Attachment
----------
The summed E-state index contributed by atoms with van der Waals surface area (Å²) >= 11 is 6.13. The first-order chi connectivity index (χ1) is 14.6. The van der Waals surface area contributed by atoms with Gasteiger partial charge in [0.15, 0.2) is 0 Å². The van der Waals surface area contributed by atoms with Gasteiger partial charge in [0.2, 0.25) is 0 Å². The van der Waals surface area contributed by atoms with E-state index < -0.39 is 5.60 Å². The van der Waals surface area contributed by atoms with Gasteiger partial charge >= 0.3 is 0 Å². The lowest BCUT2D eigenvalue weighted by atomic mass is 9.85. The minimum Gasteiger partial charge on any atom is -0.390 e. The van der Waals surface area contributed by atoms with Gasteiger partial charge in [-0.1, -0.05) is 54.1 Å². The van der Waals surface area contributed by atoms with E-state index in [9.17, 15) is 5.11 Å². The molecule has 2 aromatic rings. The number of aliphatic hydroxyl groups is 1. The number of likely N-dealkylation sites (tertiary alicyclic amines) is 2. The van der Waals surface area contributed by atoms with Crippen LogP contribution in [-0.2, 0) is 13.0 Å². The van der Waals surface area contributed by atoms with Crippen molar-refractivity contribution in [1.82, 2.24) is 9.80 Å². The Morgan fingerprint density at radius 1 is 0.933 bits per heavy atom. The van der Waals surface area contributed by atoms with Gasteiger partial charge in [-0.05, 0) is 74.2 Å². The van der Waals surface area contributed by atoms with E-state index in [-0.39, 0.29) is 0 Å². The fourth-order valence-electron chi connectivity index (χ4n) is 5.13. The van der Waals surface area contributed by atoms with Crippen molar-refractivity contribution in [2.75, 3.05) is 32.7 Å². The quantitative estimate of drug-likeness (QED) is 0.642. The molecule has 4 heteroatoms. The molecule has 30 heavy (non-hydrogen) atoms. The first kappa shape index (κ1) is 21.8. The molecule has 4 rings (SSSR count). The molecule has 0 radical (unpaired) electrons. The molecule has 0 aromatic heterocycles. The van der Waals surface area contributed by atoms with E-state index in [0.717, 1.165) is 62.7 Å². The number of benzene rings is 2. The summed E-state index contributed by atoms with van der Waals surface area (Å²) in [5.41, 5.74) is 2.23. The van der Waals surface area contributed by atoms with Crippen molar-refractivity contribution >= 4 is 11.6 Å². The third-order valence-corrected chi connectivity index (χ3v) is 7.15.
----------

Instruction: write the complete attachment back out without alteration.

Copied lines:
The summed E-state index contributed by atoms with van der Waals surface area (Å²) >= 11 is 6.13. The first-order chi connectivity index (χ1) is 14.6. The van der Waals surface area contributed by atoms with Gasteiger partial charge in [0.15, 0.2) is 0 Å². The van der Waals surface area contributed by atoms with Gasteiger partial charge in [0.2, 0.25) is 0 Å². The van der Waals surface area contributed by atoms with E-state index < -0.39 is 5.60 Å². The van der Waals surface area contributed by atoms with Gasteiger partial charge >= 0.3 is 0 Å². The lowest BCUT2D eigenvalue weighted by atomic mass is 9.85. The minimum Gasteiger partial charge on any atom is -0.390 e. The van der Waals surface area contributed by atoms with Gasteiger partial charge in [-0.1, -0.05) is 54.1 Å². The van der Waals surface area contributed by atoms with E-state index in [9.17, 15) is 5.11 Å². The molecule has 2 aromatic rings. The number of aliphatic hydroxyl groups is 1. The number of likely N-dealkylation sites (tertiary alicyclic amines) is 2. The van der Waals surface area contributed by atoms with Crippen LogP contribution in [-0.2, 0) is 13.0 Å². The van der Waals surface area contributed by atoms with Crippen molar-refractivity contribution in [1.82, 2.24) is 9.80 Å². The Morgan fingerprint density at radius 1 is 0.933 bits per heavy atom. The van der Waals surface area contributed by atoms with Gasteiger partial charge in [-0.05, 0) is 74.2 Å². The van der Waals surface area contributed by atoms with E-state index in [-0.39, 0.29) is 0 Å². The fourth-order valence-electron chi connectivity index (χ4n) is 5.13. The van der Waals surface area contributed by atoms with Crippen molar-refractivity contribution in [2.75, 3.05) is 32.7 Å². The quantitative estimate of drug-likeness (QED) is 0.642. The molecule has 4 heteroatoms. The molecule has 30 heavy (non-hydrogen) atoms. The first kappa shape index (κ1) is 21.8. The molecule has 4 rings (SSSR count). The molecule has 0 radical (unpaired) electrons. The molecule has 0 aromatic heterocycles. The van der Waals surface area contributed by atoms with E-state index in [0.717, 1.165) is 62.7 Å². The number of benzene rings is 2. The summed E-state index contributed by atoms with van der Waals surface area (Å²) in [5.41, 5.74) is 2.23. The van der Waals surface area contributed by atoms with Crippen molar-refractivity contribution >= 4 is 11.6 Å². The third-order valence-corrected chi connectivity index (χ3v) is 7.15.